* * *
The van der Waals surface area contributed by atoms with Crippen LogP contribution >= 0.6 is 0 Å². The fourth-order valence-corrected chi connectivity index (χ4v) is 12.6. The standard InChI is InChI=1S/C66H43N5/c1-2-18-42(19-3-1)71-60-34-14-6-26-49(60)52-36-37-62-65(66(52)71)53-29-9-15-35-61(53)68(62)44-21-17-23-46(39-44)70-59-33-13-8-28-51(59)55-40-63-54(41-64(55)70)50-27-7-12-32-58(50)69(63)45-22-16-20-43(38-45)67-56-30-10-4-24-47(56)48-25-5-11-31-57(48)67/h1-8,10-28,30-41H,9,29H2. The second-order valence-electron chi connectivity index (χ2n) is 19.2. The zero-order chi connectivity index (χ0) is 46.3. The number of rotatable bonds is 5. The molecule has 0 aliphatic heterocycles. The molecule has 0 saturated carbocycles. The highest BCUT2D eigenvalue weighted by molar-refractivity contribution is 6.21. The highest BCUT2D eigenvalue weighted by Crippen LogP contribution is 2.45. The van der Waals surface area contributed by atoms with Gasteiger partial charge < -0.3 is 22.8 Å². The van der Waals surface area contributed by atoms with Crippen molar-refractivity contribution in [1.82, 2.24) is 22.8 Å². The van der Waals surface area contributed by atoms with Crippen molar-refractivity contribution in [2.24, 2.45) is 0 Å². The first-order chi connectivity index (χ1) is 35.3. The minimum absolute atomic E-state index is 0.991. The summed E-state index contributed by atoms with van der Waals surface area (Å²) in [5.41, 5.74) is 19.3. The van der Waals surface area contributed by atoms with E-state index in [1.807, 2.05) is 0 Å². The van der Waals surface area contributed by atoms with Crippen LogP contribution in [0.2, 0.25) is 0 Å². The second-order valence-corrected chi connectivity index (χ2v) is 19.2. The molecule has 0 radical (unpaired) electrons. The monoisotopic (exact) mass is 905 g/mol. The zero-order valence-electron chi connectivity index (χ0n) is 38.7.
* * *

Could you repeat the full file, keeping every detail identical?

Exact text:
The van der Waals surface area contributed by atoms with Crippen LogP contribution >= 0.6 is 0 Å². The fourth-order valence-corrected chi connectivity index (χ4v) is 12.6. The standard InChI is InChI=1S/C66H43N5/c1-2-18-42(19-3-1)71-60-34-14-6-26-49(60)52-36-37-62-65(66(52)71)53-29-9-15-35-61(53)68(62)44-21-17-23-46(39-44)70-59-33-13-8-28-51(59)55-40-63-54(41-64(55)70)50-27-7-12-32-58(50)69(63)45-22-16-20-43(38-45)67-56-30-10-4-24-47(56)48-25-5-11-31-57(48)67/h1-8,10-28,30-41H,9,29H2. The second-order valence-electron chi connectivity index (χ2n) is 19.2. The zero-order chi connectivity index (χ0) is 46.3. The number of rotatable bonds is 5. The molecule has 0 aliphatic heterocycles. The molecule has 0 saturated carbocycles. The highest BCUT2D eigenvalue weighted by molar-refractivity contribution is 6.21. The highest BCUT2D eigenvalue weighted by Crippen LogP contribution is 2.45. The van der Waals surface area contributed by atoms with Gasteiger partial charge < -0.3 is 22.8 Å². The van der Waals surface area contributed by atoms with Crippen molar-refractivity contribution in [1.82, 2.24) is 22.8 Å². The van der Waals surface area contributed by atoms with Crippen molar-refractivity contribution in [2.24, 2.45) is 0 Å². The first-order chi connectivity index (χ1) is 35.3. The minimum absolute atomic E-state index is 0.991. The summed E-state index contributed by atoms with van der Waals surface area (Å²) in [5.41, 5.74) is 19.3. The van der Waals surface area contributed by atoms with E-state index in [1.807, 2.05) is 0 Å². The van der Waals surface area contributed by atoms with Crippen LogP contribution in [0.2, 0.25) is 0 Å². The second-order valence-corrected chi connectivity index (χ2v) is 19.2. The molecule has 0 radical (unpaired) electrons. The monoisotopic (exact) mass is 905 g/mol. The zero-order valence-electron chi connectivity index (χ0n) is 38.7.